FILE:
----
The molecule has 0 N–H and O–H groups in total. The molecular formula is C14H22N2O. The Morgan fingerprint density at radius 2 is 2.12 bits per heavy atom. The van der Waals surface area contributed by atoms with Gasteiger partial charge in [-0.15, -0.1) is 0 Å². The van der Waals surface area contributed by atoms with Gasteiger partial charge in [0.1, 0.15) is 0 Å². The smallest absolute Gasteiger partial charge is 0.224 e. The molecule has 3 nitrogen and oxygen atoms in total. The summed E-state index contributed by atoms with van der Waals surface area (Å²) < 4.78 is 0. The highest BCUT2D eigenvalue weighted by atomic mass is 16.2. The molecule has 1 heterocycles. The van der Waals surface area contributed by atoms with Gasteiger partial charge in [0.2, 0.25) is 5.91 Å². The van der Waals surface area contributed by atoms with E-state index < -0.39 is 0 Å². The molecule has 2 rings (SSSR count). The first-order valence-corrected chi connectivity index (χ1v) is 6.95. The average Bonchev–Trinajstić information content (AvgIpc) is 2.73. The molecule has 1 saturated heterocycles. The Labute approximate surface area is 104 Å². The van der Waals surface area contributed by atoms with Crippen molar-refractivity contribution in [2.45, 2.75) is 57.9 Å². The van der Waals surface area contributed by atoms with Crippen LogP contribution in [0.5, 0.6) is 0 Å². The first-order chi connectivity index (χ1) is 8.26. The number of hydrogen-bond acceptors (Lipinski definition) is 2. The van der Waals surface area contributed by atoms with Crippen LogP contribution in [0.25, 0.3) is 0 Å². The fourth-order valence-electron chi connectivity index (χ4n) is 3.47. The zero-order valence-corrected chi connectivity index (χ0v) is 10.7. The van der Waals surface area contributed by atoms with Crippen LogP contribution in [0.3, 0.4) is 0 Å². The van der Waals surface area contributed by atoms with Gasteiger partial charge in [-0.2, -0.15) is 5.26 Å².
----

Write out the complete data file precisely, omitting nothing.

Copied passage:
The molecule has 0 N–H and O–H groups in total. The molecular formula is C14H22N2O. The Morgan fingerprint density at radius 2 is 2.12 bits per heavy atom. The van der Waals surface area contributed by atoms with Gasteiger partial charge in [-0.15, -0.1) is 0 Å². The van der Waals surface area contributed by atoms with Gasteiger partial charge in [0.1, 0.15) is 0 Å². The smallest absolute Gasteiger partial charge is 0.224 e. The molecule has 3 nitrogen and oxygen atoms in total. The summed E-state index contributed by atoms with van der Waals surface area (Å²) < 4.78 is 0. The highest BCUT2D eigenvalue weighted by atomic mass is 16.2. The molecule has 1 heterocycles. The van der Waals surface area contributed by atoms with Gasteiger partial charge in [0.2, 0.25) is 5.91 Å². The van der Waals surface area contributed by atoms with E-state index < -0.39 is 0 Å². The molecule has 2 rings (SSSR count). The first-order valence-corrected chi connectivity index (χ1v) is 6.95. The average Bonchev–Trinajstić information content (AvgIpc) is 2.73. The molecule has 1 saturated heterocycles. The Labute approximate surface area is 104 Å². The van der Waals surface area contributed by atoms with Crippen molar-refractivity contribution in [2.45, 2.75) is 57.9 Å². The van der Waals surface area contributed by atoms with Crippen LogP contribution in [0.5, 0.6) is 0 Å². The first-order chi connectivity index (χ1) is 8.26. The number of hydrogen-bond acceptors (Lipinski definition) is 2. The van der Waals surface area contributed by atoms with Crippen LogP contribution in [0.25, 0.3) is 0 Å². The fourth-order valence-electron chi connectivity index (χ4n) is 3.47. The zero-order valence-corrected chi connectivity index (χ0v) is 10.7. The van der Waals surface area contributed by atoms with Crippen LogP contribution in [0.3, 0.4) is 0 Å². The van der Waals surface area contributed by atoms with Gasteiger partial charge in [-0.2, -0.15) is 5.26 Å².